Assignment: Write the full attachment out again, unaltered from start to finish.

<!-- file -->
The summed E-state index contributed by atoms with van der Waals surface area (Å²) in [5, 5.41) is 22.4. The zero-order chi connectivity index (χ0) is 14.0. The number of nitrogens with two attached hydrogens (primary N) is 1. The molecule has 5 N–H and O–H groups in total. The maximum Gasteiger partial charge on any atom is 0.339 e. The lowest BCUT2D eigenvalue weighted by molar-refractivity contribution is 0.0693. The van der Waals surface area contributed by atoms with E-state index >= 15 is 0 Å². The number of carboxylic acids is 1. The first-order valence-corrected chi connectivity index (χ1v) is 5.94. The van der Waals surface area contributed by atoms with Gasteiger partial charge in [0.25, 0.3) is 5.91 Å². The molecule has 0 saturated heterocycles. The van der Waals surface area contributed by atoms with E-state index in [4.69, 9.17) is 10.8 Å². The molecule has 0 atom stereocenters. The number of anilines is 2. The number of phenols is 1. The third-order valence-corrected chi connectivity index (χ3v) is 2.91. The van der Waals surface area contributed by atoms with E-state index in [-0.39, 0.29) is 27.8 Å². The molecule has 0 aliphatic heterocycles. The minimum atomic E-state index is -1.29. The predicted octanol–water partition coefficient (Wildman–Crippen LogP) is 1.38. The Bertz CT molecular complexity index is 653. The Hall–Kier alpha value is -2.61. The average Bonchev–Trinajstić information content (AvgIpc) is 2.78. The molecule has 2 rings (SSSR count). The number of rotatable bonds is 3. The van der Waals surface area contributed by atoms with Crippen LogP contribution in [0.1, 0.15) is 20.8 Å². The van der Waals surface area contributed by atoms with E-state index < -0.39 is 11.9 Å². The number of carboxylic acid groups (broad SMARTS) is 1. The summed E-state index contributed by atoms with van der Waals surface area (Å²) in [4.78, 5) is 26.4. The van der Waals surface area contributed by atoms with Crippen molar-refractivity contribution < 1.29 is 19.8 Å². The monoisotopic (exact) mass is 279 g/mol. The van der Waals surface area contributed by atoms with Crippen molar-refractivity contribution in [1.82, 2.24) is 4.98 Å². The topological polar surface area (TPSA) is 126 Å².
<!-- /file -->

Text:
The summed E-state index contributed by atoms with van der Waals surface area (Å²) in [5, 5.41) is 22.4. The zero-order chi connectivity index (χ0) is 14.0. The number of nitrogens with two attached hydrogens (primary N) is 1. The molecule has 5 N–H and O–H groups in total. The maximum Gasteiger partial charge on any atom is 0.339 e. The lowest BCUT2D eigenvalue weighted by molar-refractivity contribution is 0.0693. The van der Waals surface area contributed by atoms with E-state index >= 15 is 0 Å². The number of carboxylic acids is 1. The first-order valence-corrected chi connectivity index (χ1v) is 5.94. The van der Waals surface area contributed by atoms with Gasteiger partial charge in [0.25, 0.3) is 5.91 Å². The molecule has 0 saturated heterocycles. The van der Waals surface area contributed by atoms with E-state index in [4.69, 9.17) is 10.8 Å². The molecule has 0 atom stereocenters. The number of anilines is 2. The number of phenols is 1. The third-order valence-corrected chi connectivity index (χ3v) is 2.91. The van der Waals surface area contributed by atoms with E-state index in [-0.39, 0.29) is 27.8 Å². The molecule has 0 aliphatic heterocycles. The minimum atomic E-state index is -1.29. The predicted octanol–water partition coefficient (Wildman–Crippen LogP) is 1.38. The Bertz CT molecular complexity index is 653. The Hall–Kier alpha value is -2.61. The average Bonchev–Trinajstić information content (AvgIpc) is 2.78. The molecule has 2 rings (SSSR count). The number of rotatable bonds is 3. The van der Waals surface area contributed by atoms with Crippen LogP contribution in [0.1, 0.15) is 20.8 Å². The van der Waals surface area contributed by atoms with E-state index < -0.39 is 11.9 Å². The number of carboxylic acid groups (broad SMARTS) is 1. The summed E-state index contributed by atoms with van der Waals surface area (Å²) in [4.78, 5) is 26.4. The van der Waals surface area contributed by atoms with Crippen molar-refractivity contribution < 1.29 is 19.8 Å². The monoisotopic (exact) mass is 279 g/mol. The van der Waals surface area contributed by atoms with Crippen molar-refractivity contribution in [1.82, 2.24) is 4.98 Å². The topological polar surface area (TPSA) is 126 Å².